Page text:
This is one I could not put down. It's simply, yet elegantly written. Raw and vulnerable, yet full of hope and insight. A must read for anyone who is helping others deal with grief in general, but specifically with the death of a child. I've always known that losing a child is not the natural order of things. Wolterstorff puts the depths of what I might have thought into deeply moving and insightful words.

Several lines throughout the book resonated with me. Here are just a few. From the preface,
...more
Joel Fick
Jun 07, 2011 rated it really liked it
"It's a love song. Every lament is a love song." "Lament for a Son" is a beautiful, honest, and difficult articulation of grief. Wolterstorff invites us into his grief, to rejoice with him over the life of his son, and to weep with him over the sudden loss of his child. He is no longer complete, his family is not complete. "When we're all there we're not all there, his absence as real as our presence." It will make you cry, or at least it should. Death is un-natural. "Death, I knew was cold. And ...more
Phil Jensen
Jul 04, 2018 rated it really liked it
There's a hole in the world now... Only a gap remains... There's nobody now who saw just what he saw, knows what he knew, remembers what he remembered, loves what he loved. A person, an irreplaceable person, is gone... Questions I have can never now get answers. The world is emptier. (p. 33)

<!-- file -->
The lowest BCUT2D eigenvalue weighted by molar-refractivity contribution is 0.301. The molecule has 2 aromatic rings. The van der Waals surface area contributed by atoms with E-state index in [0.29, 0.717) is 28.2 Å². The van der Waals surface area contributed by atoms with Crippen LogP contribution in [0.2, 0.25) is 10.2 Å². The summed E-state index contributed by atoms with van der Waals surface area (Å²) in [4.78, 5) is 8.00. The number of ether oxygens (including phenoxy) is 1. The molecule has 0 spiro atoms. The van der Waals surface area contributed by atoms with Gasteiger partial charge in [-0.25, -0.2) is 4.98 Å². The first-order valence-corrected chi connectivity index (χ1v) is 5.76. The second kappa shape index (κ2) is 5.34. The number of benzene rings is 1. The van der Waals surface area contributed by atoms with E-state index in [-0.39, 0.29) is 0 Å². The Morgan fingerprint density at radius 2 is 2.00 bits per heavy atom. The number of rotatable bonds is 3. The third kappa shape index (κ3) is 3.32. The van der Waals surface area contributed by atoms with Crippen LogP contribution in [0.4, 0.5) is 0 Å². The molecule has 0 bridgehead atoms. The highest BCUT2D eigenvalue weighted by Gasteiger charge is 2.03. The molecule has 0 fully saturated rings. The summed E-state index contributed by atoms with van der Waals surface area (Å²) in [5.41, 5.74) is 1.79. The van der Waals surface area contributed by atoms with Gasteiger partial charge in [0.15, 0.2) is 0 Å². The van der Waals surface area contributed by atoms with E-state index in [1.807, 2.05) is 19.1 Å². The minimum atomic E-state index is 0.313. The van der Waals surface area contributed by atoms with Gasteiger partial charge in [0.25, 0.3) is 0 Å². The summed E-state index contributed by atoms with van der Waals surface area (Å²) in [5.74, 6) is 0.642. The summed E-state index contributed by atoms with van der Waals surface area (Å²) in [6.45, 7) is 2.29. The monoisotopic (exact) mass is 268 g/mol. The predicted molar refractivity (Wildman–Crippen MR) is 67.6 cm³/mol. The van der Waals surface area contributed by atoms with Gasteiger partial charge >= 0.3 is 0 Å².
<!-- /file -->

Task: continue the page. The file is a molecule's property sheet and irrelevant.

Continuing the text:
God is not only the God of the sufferers, but the God who suffers. The pain and fallenness of humanity have entered into his heart...

To redeem our brokenness and lovelessness the God who suffers with us did n
...more
Kristi
Jan 17, 2008 rated it it was amazing
This is a journal-like book on the author's grief following the accidental death of his young-adult son. Wolterstorff is a theologian but he does not claim to have all the answers --he asks a lot of questions and struggles to integrate his belief in the Living God with his sorrow and pain at his son's death. He is comforted in knowing that our Lord suffered too, and speculates that being made in the image of God includes that we will suffer as he did. This book is a good companion to anyone who ...more
Mary